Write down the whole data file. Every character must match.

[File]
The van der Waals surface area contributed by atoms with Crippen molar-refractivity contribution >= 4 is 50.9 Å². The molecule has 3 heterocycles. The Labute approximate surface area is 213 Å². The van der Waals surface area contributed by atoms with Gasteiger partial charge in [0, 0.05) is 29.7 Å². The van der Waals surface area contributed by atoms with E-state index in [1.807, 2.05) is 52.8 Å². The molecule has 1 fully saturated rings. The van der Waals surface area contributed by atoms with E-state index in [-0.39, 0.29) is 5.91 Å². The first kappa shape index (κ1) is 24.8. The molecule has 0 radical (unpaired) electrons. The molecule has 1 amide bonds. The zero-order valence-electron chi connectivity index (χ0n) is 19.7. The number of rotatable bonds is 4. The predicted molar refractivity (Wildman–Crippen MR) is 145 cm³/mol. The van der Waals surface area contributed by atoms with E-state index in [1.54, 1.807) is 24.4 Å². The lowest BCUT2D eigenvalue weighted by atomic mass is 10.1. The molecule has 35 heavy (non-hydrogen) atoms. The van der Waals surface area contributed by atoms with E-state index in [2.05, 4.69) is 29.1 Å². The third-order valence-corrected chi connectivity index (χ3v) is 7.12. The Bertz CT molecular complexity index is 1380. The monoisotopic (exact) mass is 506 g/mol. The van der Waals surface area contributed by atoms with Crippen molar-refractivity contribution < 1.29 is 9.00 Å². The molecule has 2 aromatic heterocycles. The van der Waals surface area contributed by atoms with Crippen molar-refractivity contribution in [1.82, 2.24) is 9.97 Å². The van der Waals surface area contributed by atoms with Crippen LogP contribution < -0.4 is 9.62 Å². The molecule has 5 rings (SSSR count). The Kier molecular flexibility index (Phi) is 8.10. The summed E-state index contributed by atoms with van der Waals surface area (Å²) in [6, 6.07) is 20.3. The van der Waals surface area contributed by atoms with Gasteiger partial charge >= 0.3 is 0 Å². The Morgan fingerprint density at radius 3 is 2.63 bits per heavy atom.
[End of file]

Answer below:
The van der Waals surface area contributed by atoms with Crippen molar-refractivity contribution >= 4 is 50.9 Å². The molecule has 3 heterocycles. The Labute approximate surface area is 213 Å². The van der Waals surface area contributed by atoms with Gasteiger partial charge in [0, 0.05) is 29.7 Å². The van der Waals surface area contributed by atoms with E-state index in [1.807, 2.05) is 52.8 Å². The molecule has 1 fully saturated rings. The van der Waals surface area contributed by atoms with E-state index in [-0.39, 0.29) is 5.91 Å². The first kappa shape index (κ1) is 24.8. The molecule has 0 radical (unpaired) electrons. The molecule has 1 amide bonds. The zero-order valence-electron chi connectivity index (χ0n) is 19.7. The number of rotatable bonds is 4. The predicted molar refractivity (Wildman–Crippen MR) is 145 cm³/mol. The van der Waals surface area contributed by atoms with E-state index in [1.54, 1.807) is 24.4 Å². The lowest BCUT2D eigenvalue weighted by atomic mass is 10.1. The molecule has 35 heavy (non-hydrogen) atoms. The van der Waals surface area contributed by atoms with E-state index in [2.05, 4.69) is 29.1 Å². The third-order valence-corrected chi connectivity index (χ3v) is 7.12. The Bertz CT molecular complexity index is 1380. The monoisotopic (exact) mass is 506 g/mol. The van der Waals surface area contributed by atoms with Crippen molar-refractivity contribution < 1.29 is 9.00 Å². The molecule has 2 aromatic heterocycles. The van der Waals surface area contributed by atoms with Crippen molar-refractivity contribution in [1.82, 2.24) is 9.97 Å². The van der Waals surface area contributed by atoms with Crippen LogP contribution < -0.4 is 9.62 Å². The molecule has 5 rings (SSSR count). The Kier molecular flexibility index (Phi) is 8.10. The summed E-state index contributed by atoms with van der Waals surface area (Å²) in [6, 6.07) is 20.3. The van der Waals surface area contributed by atoms with Gasteiger partial charge >= 0.3 is 0 Å². The Morgan fingerprint density at radius 3 is 2.63 bits per heavy atom.